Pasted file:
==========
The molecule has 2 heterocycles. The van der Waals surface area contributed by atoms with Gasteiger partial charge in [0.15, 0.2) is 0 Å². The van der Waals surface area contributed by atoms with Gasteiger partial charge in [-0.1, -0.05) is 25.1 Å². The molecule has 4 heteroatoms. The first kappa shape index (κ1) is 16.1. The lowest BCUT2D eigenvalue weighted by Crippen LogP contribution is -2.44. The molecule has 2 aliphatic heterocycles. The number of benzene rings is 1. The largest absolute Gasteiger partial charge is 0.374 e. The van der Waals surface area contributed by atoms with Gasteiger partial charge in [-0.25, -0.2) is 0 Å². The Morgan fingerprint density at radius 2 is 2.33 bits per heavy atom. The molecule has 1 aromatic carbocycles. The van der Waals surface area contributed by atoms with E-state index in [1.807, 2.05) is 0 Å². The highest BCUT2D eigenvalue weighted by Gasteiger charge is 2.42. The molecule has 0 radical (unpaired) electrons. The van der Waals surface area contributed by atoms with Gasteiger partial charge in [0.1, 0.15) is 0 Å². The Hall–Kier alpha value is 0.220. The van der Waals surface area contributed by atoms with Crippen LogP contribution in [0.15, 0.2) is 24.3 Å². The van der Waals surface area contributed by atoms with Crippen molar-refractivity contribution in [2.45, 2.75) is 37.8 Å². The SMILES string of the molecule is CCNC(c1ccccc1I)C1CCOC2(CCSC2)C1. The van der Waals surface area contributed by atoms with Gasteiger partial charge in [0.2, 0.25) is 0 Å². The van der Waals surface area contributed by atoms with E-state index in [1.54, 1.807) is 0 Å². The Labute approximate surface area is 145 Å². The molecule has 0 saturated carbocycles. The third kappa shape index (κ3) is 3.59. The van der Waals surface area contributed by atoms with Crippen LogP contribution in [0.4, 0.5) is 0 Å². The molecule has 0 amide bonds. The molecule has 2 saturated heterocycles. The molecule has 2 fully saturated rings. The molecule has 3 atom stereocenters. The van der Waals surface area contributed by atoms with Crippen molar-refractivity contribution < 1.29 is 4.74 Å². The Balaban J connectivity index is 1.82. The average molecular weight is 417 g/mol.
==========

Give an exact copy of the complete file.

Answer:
The molecule has 2 heterocycles. The van der Waals surface area contributed by atoms with Gasteiger partial charge in [0.15, 0.2) is 0 Å². The van der Waals surface area contributed by atoms with Gasteiger partial charge in [-0.1, -0.05) is 25.1 Å². The molecule has 4 heteroatoms. The first kappa shape index (κ1) is 16.1. The lowest BCUT2D eigenvalue weighted by Crippen LogP contribution is -2.44. The molecule has 2 aliphatic heterocycles. The number of benzene rings is 1. The largest absolute Gasteiger partial charge is 0.374 e. The van der Waals surface area contributed by atoms with Gasteiger partial charge in [-0.25, -0.2) is 0 Å². The Morgan fingerprint density at radius 2 is 2.33 bits per heavy atom. The molecule has 1 aromatic carbocycles. The van der Waals surface area contributed by atoms with E-state index in [1.807, 2.05) is 0 Å². The highest BCUT2D eigenvalue weighted by Gasteiger charge is 2.42. The molecule has 0 radical (unpaired) electrons. The van der Waals surface area contributed by atoms with Gasteiger partial charge in [0.1, 0.15) is 0 Å². The Hall–Kier alpha value is 0.220. The van der Waals surface area contributed by atoms with Crippen LogP contribution in [0.15, 0.2) is 24.3 Å². The van der Waals surface area contributed by atoms with Crippen molar-refractivity contribution in [2.45, 2.75) is 37.8 Å². The SMILES string of the molecule is CCNC(c1ccccc1I)C1CCOC2(CCSC2)C1. The van der Waals surface area contributed by atoms with Gasteiger partial charge in [0.2, 0.25) is 0 Å². The van der Waals surface area contributed by atoms with E-state index in [1.54, 1.807) is 0 Å². The Labute approximate surface area is 145 Å². The molecule has 0 saturated carbocycles. The third kappa shape index (κ3) is 3.59. The van der Waals surface area contributed by atoms with Crippen LogP contribution in [0.4, 0.5) is 0 Å². The molecule has 0 amide bonds. The molecule has 2 saturated heterocycles. The molecule has 2 fully saturated rings. The molecule has 3 atom stereocenters. The van der Waals surface area contributed by atoms with Crippen molar-refractivity contribution < 1.29 is 4.74 Å². The Balaban J connectivity index is 1.82. The average molecular weight is 417 g/mol.